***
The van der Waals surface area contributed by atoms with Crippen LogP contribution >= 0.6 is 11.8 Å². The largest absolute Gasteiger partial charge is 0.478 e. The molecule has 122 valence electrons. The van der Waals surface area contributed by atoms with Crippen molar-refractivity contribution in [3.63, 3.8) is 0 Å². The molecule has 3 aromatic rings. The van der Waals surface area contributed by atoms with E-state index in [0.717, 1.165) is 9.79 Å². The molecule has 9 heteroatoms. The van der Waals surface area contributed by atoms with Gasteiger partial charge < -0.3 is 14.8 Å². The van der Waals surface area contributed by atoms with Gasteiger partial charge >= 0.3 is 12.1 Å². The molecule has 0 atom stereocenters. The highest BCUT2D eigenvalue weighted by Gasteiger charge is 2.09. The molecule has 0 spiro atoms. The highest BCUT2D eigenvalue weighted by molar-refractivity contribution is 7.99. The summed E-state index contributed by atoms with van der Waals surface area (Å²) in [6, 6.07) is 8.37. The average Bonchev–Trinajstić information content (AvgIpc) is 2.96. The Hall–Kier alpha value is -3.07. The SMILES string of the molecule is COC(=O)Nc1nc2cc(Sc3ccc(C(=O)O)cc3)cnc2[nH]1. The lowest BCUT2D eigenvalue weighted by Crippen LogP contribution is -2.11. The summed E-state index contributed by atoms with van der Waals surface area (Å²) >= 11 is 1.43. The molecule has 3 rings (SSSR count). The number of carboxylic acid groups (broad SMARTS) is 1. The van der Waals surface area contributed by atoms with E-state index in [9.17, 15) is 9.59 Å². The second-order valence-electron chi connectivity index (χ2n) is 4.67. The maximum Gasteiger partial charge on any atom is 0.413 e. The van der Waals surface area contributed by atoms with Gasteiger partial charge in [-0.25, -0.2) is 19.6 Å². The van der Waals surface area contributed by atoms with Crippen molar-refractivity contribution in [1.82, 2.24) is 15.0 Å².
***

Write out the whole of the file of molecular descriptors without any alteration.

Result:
The van der Waals surface area contributed by atoms with Crippen LogP contribution >= 0.6 is 11.8 Å². The largest absolute Gasteiger partial charge is 0.478 e. The molecule has 122 valence electrons. The van der Waals surface area contributed by atoms with Crippen molar-refractivity contribution in [3.63, 3.8) is 0 Å². The molecule has 3 aromatic rings. The van der Waals surface area contributed by atoms with E-state index in [0.717, 1.165) is 9.79 Å². The molecule has 9 heteroatoms. The van der Waals surface area contributed by atoms with Gasteiger partial charge < -0.3 is 14.8 Å². The van der Waals surface area contributed by atoms with Gasteiger partial charge >= 0.3 is 12.1 Å². The molecule has 0 atom stereocenters. The highest BCUT2D eigenvalue weighted by Gasteiger charge is 2.09. The molecule has 0 spiro atoms. The highest BCUT2D eigenvalue weighted by molar-refractivity contribution is 7.99. The summed E-state index contributed by atoms with van der Waals surface area (Å²) in [6, 6.07) is 8.37. The average Bonchev–Trinajstić information content (AvgIpc) is 2.96. The Hall–Kier alpha value is -3.07. The SMILES string of the molecule is COC(=O)Nc1nc2cc(Sc3ccc(C(=O)O)cc3)cnc2[nH]1. The lowest BCUT2D eigenvalue weighted by Crippen LogP contribution is -2.11. The summed E-state index contributed by atoms with van der Waals surface area (Å²) >= 11 is 1.43. The molecule has 3 rings (SSSR count). The number of carboxylic acid groups (broad SMARTS) is 1. The van der Waals surface area contributed by atoms with E-state index in [9.17, 15) is 9.59 Å². The second-order valence-electron chi connectivity index (χ2n) is 4.67. The maximum Gasteiger partial charge on any atom is 0.413 e. The van der Waals surface area contributed by atoms with Gasteiger partial charge in [-0.25, -0.2) is 19.6 Å². The van der Waals surface area contributed by atoms with Crippen molar-refractivity contribution in [1.82, 2.24) is 15.0 Å².